The Muskingum River property is comprised of 4,683 acres found in twenty-two (22) separate tracts scattered through east central Ohio to west central West Virginia along the Ohio River. The tracts are in 5 different counties in Ohio and 2 different counties in West Virginia. Only 4 tracts are larger than 400 acres with the majority of the tracts being less than 200 acres. Most of the tracts are old farms that had open areas converted to white pine plantations. The property will be managed as a commercial timberland property. Hunting leases will be available on this property. There is some coal and oil & gas development throughout the region with some of the oil & gas being recently. Several gas wells are currently active on the property.
|Property Name||Muskingum River|
|County||OH – Noble, Monroe, Washington, Athens, Morgan; WV – Wetzel, Ritchie|
|Total Acres||4,683 Acres|
|Dominant Forest Type|
|Managing Consultant||Landmark Forestry, LLC|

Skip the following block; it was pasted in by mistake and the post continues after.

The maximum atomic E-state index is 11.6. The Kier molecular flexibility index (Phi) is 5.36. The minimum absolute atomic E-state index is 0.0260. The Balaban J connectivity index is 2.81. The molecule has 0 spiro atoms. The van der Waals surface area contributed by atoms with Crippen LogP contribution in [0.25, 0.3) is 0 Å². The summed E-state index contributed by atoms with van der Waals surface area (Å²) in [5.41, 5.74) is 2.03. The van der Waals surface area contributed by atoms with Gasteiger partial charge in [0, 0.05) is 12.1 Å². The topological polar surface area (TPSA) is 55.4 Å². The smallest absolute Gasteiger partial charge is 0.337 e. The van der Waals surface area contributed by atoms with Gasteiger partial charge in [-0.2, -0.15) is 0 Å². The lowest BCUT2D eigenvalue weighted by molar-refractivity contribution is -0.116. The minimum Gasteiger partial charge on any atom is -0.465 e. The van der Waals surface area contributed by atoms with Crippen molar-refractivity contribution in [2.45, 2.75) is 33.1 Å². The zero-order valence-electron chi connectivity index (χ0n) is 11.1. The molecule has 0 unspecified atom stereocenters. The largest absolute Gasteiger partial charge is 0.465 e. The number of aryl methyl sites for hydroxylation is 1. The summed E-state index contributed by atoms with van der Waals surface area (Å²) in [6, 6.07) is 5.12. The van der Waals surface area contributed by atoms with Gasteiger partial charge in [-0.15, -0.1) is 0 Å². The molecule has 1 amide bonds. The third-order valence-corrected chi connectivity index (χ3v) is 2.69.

|Address||P. O. Box 503 Horner, WV – 26372|
The property is located within the heart of the Appalachian Regional Commission region along the Muskingum and Ohio River watersheds. Mineral and timber development is common throughout the region. The property is surrounded mostly by small farms and woodland owners but does have several larger landowners like Wayne National Forest, Zalenski State Forest, Strouds Run State Park and B & N Coal.
The property was purchased on August 9, 2012 from Milton Timber Holdings, LLC. Milton Timber Holdings, LLC bought Milton Timber from Donald Morris in 2009. The property was purchased over many years from Donald Morris as a land base for his mill in Ohio. Most of the properties were previously old farms.
The primary timber resource is good quality Appalachian hardwoods with half of the total volume being yellow poplar, red oak, soft maple and white oak. There are some scattered white pine plantations that were the result of the prior owner planting some abandoned farm fields. A good deal of timber harvesting has taken place over the last four years. There does not seem to be any issues deterring natural regeneration.